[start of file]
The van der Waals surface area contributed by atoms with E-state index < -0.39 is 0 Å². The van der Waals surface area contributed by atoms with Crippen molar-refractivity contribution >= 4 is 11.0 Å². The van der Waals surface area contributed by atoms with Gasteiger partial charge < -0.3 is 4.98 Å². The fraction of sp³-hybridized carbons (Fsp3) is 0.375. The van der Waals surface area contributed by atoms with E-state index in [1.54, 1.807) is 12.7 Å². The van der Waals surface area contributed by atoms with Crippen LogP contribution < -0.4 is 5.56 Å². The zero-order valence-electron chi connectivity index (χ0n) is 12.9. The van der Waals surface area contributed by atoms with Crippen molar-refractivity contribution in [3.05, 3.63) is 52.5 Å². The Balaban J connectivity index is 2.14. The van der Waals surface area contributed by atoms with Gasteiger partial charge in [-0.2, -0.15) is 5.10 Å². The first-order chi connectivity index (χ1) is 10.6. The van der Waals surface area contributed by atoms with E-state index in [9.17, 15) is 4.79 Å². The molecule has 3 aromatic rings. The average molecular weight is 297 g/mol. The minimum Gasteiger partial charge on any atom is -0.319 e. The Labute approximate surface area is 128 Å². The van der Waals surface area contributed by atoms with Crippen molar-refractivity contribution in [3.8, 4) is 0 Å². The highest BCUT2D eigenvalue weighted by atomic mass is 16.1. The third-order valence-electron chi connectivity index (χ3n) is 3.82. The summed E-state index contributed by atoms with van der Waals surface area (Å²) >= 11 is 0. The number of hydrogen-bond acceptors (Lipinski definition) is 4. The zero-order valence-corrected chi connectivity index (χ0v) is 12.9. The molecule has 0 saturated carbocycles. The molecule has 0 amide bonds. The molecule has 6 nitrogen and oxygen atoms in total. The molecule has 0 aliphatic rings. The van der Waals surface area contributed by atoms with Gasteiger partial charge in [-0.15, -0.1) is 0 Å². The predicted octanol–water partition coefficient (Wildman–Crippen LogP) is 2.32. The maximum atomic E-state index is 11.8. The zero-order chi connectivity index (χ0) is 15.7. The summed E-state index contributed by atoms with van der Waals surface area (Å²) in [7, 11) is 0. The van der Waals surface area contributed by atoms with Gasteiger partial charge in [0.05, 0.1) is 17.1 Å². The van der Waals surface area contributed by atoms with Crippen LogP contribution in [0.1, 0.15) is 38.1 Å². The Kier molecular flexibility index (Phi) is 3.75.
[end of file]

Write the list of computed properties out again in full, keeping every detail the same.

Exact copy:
The van der Waals surface area contributed by atoms with E-state index < -0.39 is 0 Å². The van der Waals surface area contributed by atoms with Crippen molar-refractivity contribution >= 4 is 11.0 Å². The van der Waals surface area contributed by atoms with Gasteiger partial charge < -0.3 is 4.98 Å². The fraction of sp³-hybridized carbons (Fsp3) is 0.375. The van der Waals surface area contributed by atoms with E-state index in [1.54, 1.807) is 12.7 Å². The van der Waals surface area contributed by atoms with Crippen LogP contribution < -0.4 is 5.56 Å². The zero-order valence-electron chi connectivity index (χ0n) is 12.9. The van der Waals surface area contributed by atoms with Crippen molar-refractivity contribution in [3.05, 3.63) is 52.5 Å². The Balaban J connectivity index is 2.14. The van der Waals surface area contributed by atoms with Gasteiger partial charge in [-0.2, -0.15) is 5.10 Å². The first-order chi connectivity index (χ1) is 10.6. The van der Waals surface area contributed by atoms with E-state index in [9.17, 15) is 4.79 Å². The molecule has 3 aromatic rings. The average molecular weight is 297 g/mol. The minimum Gasteiger partial charge on any atom is -0.319 e. The Labute approximate surface area is 128 Å². The van der Waals surface area contributed by atoms with Crippen molar-refractivity contribution in [3.8, 4) is 0 Å². The highest BCUT2D eigenvalue weighted by atomic mass is 16.1. The third-order valence-electron chi connectivity index (χ3n) is 3.82. The summed E-state index contributed by atoms with van der Waals surface area (Å²) >= 11 is 0. The number of hydrogen-bond acceptors (Lipinski definition) is 4. The zero-order valence-corrected chi connectivity index (χ0v) is 12.9. The molecule has 0 saturated carbocycles. The molecule has 0 amide bonds. The molecule has 6 nitrogen and oxygen atoms in total. The molecule has 0 aliphatic rings. The van der Waals surface area contributed by atoms with Gasteiger partial charge in [-0.15, -0.1) is 0 Å². The predicted octanol–water partition coefficient (Wildman–Crippen LogP) is 2.32. The maximum atomic E-state index is 11.8. The zero-order chi connectivity index (χ0) is 15.7. The summed E-state index contributed by atoms with van der Waals surface area (Å²) in [7, 11) is 0. The van der Waals surface area contributed by atoms with Gasteiger partial charge in [0.05, 0.1) is 17.1 Å². The van der Waals surface area contributed by atoms with Crippen LogP contribution in [0.1, 0.15) is 38.1 Å². The Kier molecular flexibility index (Phi) is 3.75.